Translators to the Reader

Topic:   KJV Type:   Articles Translator: A. Allison Lewis


But it is high time to leave them, and to show briefly what we proposed to do ourselves, and what plan we held, in this our careful study and survey of the Bible. Truly, good Christian Reader, we never thought from the beginning that we should need to make a new translation, nor yet to make of a bad one a good one (for then the charge of Sixtus had been true in some measure, that our people had been fed with gall of dragons instead of wine, with whey instead of milk) but to make a good one better, or out of many good ones one principal good one, that could not justly have objections made against it. That has been our endeavor, that our goal. To that end there were many translators chosen, who were greater in other men’s eyes than in their own, and who sought the truth rather than their own praise. Again, they came, or were thought to come, to the work, not to learn (as one said) but learned. For the chief overseer and taskmaster under his Majesty, to whom not only we, but also our whole Church was much bound, knew by his wisdom, which thing also Nazianzen taught so long ago, that it is a preposterous order to teach first, and to learn after. Yes, to learn and practice together, is neither commendable for the workman, nor safe for the work. Therefore such were selected, as could say modestly with Jerome, "Both we have learned the Hebrew language in part, and in the Latin we have been thoroughly taught almost from our very cradle." Jerome makes no mention of the Greek language, in which he did excel; because he translated not the Old Testament out of Greek, but out of Hebrew. And in what attitude did these assemble? In the trust of their own knowledge, or of their sharpness of mind, or deepness of judgment, as it were in an arm of flesh? No, not at all. They trusted in Him Who has the key of David, opening, and no man shuts. They prayed to the Lord, the Father of our Lord, after the manner that Augustine did; "O let your Scriptures be my pure delight; let me not be deceived in them, neither let me deceive by them." In this confidence, and with this devotion, they did assemble together. Not too many, lest one should trouble another; and yet sufficient, lest many things accidentally might escape them. If you ask what they had before them, truly it was the Hebrew text of the Old Testament and the Greek of the New. These are the two golden pipes, or rather conduits, through which the olive branches empty themselves into the gold. Augustine calls them original languages. Jerome calls them fountains. The same Jerome affirms, and Gratian has not spared to put it into his decree, "That as the authority of the old books (he means of the Old Testament) is to be tried by the Hebrew volumes; so of the New by the Greek language," he means by the original Greek. If truth be to be tried by these languages, then from what should a translation be made, but out of them? These languages therefore (the Scriptures, we say, in those languages) we set before us to translate, being the languages wherein God was pleased to speak to his Church by his Prophets and Apostles. Neither did we run over the work with the haste that was done with the Septuagint, if it be true which is reported of them, that they finished it in seventy-two days. Neither were we barred or hindered from going over it again, having once done it, like Jerome, if that be true which he himself reports, that he could no sooner write any thing, but it was taken away from him and published, and he could not have opportunity to revise it. Neither, to be brief, were we the first to take part in translating the Scripture into English, and consequently destitute of former helps, as it is written of Origen, that he was the first basically, who put his hand to write commentaries upon the Scriptures, and therefore it is no wonder if he went too far many times. None of these things are true. The work has not been done hastily in seventy-two days, but has cost the workmen, as little as it seems, the pains of twice seven times seventy-two days, and more. Matters of such weight and consequence are to be speeded with maturity: for in a business of importance a man fears not the blame of lazy slackness. Neither did we hesitate to consult the translators or commentators, Chaldee, Hebrew, Syrian, Greek, or Latin; no, nor the Spanish, French, Italian, or Dutch. Neither did we consider it worthless to revise that which we had done, and to bring back to the anvil that which we had hammered. Now having and using as great helps as were needful, and fearing no reproach for slowness, nor coveting praise for speed, we have at length, through the good hand of the Lord upon us, brought the work to publication in the form that you see.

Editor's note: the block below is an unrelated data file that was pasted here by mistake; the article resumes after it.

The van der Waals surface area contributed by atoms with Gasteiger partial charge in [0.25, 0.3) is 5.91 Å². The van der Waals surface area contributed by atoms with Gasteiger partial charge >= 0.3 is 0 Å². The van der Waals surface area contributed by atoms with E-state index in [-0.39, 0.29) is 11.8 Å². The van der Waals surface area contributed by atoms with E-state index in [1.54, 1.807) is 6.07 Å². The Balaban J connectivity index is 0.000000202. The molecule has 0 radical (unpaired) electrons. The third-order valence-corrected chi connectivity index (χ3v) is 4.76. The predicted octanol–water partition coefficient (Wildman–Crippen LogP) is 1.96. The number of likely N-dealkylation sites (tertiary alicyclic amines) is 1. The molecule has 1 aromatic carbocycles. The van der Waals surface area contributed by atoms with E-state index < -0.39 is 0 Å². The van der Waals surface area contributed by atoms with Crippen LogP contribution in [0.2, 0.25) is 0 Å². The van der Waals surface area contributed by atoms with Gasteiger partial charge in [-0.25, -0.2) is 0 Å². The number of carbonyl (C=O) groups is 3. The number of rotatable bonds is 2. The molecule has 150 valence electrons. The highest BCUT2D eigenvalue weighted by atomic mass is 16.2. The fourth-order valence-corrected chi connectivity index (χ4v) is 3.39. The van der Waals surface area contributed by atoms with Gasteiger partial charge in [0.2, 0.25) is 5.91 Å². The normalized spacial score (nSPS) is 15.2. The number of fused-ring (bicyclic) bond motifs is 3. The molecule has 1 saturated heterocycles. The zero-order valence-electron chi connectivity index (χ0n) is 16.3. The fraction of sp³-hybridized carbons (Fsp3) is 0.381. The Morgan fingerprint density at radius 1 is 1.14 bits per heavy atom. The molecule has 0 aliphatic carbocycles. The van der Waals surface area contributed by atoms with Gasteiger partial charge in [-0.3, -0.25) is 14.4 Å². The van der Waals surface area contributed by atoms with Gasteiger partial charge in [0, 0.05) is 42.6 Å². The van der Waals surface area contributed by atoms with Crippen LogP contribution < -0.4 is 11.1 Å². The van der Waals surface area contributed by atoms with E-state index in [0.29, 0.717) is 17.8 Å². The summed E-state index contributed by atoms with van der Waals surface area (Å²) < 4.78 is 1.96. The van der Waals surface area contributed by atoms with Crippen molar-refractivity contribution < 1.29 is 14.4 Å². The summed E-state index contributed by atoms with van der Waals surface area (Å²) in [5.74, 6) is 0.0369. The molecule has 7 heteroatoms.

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This Page Last Updated: 12/09/98 A. Allison Lewis